Here’s a mix I did eight years ago now. It was all done on a pair of Technics SL-1210 turntables, a Pioneer CDJ-100S with an Ecler mixer. The only software involved was for recording the mix and encoding it. My favourite mixes, such as this one, seem to be done on impulse after having an idea, rather than due to prior planning.

The mix contains tracks from Phonem, Bauri, Arovane, Lackluster, Freeform, Nubian Mindz, Aardvarck, Peel Seamus and Dan Curtin.

31-03-02_idm-brokenbeat-techno

Festival of Speed 2010 Audio

July 12th, 2010

Nick Mason driving an Auto Union Type D at Goodwood Festival of Speed, taken by Bleuchoi

This year I went to Goodwood Festival of Speed again, and captured some audio of the fantastic range of cars there, just as I did last year. The audio has been edited and tagged per vehicle and is now hosted at Wikimedia Commons. If you want to hear the clips a good place to go is the Category pages on Wikimedia Commons that group the audio clips together. Here are the links to them:

Automobile sounds – roads cars, mostly supercars

Racing automobile sounds – historic racing cars

Andless – Android FLAC player

May 15th, 2010

Well it’s not quite full integration of the FLAC codec into the Android operating system, but it solves the problem of playing FLAC on an Android device. Andless is an application that does indeed play FLAC, and in my brief tests on a friend’s HTC Desire I can confirm it does quite a good job. I couldn’t detect any skipping or the presence of a gap between tracks. On top of all this it is free!

Project page

FLAC support in Android

August 8th, 2009

FLAC logoAndroid unfortunately does not currently support the FLAC audio codec but there is an effort underway to remedy this. Apparently it is not as straightforward as it should be to implement it since there are issues with both of the available decoder libraries, but in this enhancement request a contributor in comment 59 has made some patches that I hope have got around the problems and will make it into a future release of the OS.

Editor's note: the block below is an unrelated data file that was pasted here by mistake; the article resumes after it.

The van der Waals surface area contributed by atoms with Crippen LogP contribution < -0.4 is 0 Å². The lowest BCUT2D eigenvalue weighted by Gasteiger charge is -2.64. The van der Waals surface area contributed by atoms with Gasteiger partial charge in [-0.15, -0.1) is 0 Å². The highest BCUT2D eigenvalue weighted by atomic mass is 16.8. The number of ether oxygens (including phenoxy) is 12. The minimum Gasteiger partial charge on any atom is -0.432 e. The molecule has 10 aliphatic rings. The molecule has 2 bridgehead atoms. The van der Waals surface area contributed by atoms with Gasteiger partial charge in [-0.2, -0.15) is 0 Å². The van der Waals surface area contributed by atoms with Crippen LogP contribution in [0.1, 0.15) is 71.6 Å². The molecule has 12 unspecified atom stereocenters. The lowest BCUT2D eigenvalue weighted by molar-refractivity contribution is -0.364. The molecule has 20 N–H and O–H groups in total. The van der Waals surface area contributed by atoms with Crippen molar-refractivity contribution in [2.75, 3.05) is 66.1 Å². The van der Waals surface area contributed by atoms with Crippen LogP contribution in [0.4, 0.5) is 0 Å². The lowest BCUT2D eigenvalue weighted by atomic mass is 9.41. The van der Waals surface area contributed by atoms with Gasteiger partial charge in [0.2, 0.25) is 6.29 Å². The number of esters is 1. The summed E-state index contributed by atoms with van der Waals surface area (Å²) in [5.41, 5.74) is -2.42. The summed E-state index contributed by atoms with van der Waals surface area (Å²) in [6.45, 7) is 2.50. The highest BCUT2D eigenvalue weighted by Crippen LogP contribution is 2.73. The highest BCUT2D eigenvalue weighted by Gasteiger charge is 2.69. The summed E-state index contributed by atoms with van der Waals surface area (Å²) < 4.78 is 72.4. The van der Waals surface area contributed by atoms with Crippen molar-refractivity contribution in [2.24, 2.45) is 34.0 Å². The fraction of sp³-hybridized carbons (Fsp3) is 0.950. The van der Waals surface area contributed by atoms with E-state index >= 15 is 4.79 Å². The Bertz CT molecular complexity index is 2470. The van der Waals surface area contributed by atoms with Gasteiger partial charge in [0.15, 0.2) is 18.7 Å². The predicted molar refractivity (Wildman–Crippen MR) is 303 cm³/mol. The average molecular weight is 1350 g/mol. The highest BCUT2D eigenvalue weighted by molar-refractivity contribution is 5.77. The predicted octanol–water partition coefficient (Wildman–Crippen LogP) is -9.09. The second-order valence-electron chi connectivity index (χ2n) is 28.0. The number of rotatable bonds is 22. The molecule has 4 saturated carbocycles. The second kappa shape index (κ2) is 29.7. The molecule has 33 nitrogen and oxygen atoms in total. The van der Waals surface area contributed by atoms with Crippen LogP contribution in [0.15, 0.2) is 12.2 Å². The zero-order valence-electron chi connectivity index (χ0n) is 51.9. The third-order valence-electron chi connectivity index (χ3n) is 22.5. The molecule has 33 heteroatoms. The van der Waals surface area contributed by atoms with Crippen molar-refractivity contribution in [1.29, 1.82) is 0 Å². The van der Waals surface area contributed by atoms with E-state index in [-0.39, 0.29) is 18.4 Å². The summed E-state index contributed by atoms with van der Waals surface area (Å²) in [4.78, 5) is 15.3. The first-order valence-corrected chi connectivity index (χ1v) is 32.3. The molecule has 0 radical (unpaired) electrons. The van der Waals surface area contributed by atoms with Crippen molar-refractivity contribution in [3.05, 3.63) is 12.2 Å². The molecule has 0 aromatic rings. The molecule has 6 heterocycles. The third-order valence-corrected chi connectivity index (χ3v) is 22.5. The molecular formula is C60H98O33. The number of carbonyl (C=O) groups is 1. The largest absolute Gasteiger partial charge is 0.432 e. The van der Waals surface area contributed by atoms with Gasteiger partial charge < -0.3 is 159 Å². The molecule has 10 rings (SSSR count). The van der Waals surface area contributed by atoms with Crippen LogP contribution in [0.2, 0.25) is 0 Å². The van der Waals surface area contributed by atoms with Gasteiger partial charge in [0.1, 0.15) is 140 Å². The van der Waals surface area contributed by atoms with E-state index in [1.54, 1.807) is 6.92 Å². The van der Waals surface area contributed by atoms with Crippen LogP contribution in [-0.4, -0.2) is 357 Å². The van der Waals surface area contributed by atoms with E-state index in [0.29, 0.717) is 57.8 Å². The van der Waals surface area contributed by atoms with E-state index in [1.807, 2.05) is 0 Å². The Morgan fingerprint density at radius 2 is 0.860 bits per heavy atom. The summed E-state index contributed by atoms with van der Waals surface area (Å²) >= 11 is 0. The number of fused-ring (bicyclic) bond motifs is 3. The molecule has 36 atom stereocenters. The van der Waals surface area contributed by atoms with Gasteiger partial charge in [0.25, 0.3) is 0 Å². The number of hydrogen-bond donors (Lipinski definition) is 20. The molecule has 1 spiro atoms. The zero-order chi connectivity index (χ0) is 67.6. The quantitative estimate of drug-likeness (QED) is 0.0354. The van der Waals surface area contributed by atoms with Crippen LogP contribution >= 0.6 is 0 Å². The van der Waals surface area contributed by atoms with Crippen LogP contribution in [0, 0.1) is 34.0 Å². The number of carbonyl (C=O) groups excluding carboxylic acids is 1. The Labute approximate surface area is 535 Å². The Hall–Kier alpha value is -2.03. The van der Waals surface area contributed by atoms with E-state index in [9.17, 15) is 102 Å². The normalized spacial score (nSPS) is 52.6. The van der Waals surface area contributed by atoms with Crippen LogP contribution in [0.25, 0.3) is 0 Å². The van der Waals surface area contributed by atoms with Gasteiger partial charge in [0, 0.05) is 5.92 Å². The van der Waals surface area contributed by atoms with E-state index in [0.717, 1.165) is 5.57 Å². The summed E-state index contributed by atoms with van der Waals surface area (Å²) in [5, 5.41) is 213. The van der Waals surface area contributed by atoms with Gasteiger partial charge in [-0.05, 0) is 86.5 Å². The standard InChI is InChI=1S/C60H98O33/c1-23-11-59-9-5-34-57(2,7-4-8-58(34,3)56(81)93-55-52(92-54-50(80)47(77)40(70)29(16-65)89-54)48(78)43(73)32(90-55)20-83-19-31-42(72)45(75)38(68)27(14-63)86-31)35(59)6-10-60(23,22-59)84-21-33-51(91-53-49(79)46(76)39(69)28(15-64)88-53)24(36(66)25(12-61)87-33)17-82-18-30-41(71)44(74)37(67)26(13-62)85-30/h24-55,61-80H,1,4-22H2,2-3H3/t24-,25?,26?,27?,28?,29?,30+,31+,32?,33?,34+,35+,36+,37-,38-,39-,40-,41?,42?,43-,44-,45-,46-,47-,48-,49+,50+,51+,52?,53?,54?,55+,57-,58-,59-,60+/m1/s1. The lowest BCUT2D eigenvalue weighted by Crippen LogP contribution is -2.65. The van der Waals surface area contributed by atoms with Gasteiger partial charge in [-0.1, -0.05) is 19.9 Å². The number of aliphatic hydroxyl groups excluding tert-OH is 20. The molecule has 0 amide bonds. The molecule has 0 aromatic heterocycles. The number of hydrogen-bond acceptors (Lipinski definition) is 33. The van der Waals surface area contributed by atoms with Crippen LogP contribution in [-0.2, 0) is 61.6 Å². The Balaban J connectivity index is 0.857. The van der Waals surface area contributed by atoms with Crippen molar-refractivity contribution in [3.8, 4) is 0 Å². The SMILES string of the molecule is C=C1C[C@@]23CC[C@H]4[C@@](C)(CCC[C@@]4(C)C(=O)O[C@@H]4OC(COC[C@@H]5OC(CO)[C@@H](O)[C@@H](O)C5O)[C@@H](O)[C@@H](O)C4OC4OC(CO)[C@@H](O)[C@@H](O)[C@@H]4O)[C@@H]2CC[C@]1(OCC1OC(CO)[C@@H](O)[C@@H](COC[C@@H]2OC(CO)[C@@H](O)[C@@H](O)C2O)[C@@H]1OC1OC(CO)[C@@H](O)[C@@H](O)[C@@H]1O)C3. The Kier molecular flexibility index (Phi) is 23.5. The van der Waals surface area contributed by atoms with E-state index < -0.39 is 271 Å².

UPDATE: FLAC is now supported natively in Android 3.1

FLAC file support enhancement request

London Storm 7th July 2009

August 6th, 2009

stormy_sunset_2On the 7th July I had got home only moments before a quite angry but brief storm front swept across central London. In the thirty seconds my window was open it was enough to need to mop the floor

London Storm 7th July 2009

Goodwood Festival of Speed 2009 Sounds

August 4th, 2009

Goodwood House 2009I’ve uploaded quite a few recordings I made on the Friday of this year’s Festival of Speed at Goodwood House. The picture on the left shows the sculpture for the festival which was celebrating a hundred years of Audi.

The recordings are on the page titled ‘Car Sounds’ which is in the right-hand navigation. All audio is in the ogg format, and handlily the latest release of Firefox comes with native support for ogg which means you don’t have to configure it to fire up an external player like you used to have to do.

Car Sounds

Sony PFR-V1

March 27th, 2008

Sony PFR-V1Trusted Reviews says, “It’s not too often that I’m genuinely surprised by a product, but that’s exactly what happened when I placed the PFR-V1s on my head. Perhaps unfairly, I hadn’t expected these headphones to sound anywhere near as good as they do, and even now I’m not quite sure how Sony has managed to create a sound as clear, full and completely immersive as this.
The unconventional design also makes for the most comfortable headphones I have ever worn – even after hours of listening I could hardly tell that the PFR-V1s were on my head. And despite the drivers being positioned a fair way from your ears, the majority of ambient noise disappears without the need for active noise cancelling or ear canal seals.
There’s no denying that the Sony PFR-V1s don’t come cheap, but that shouldn’t put off the target buyer. In fact, I’ll be buying a pair of these headphones as soon as I get paid, making the PFR-V1s a true Editor’s Choice.”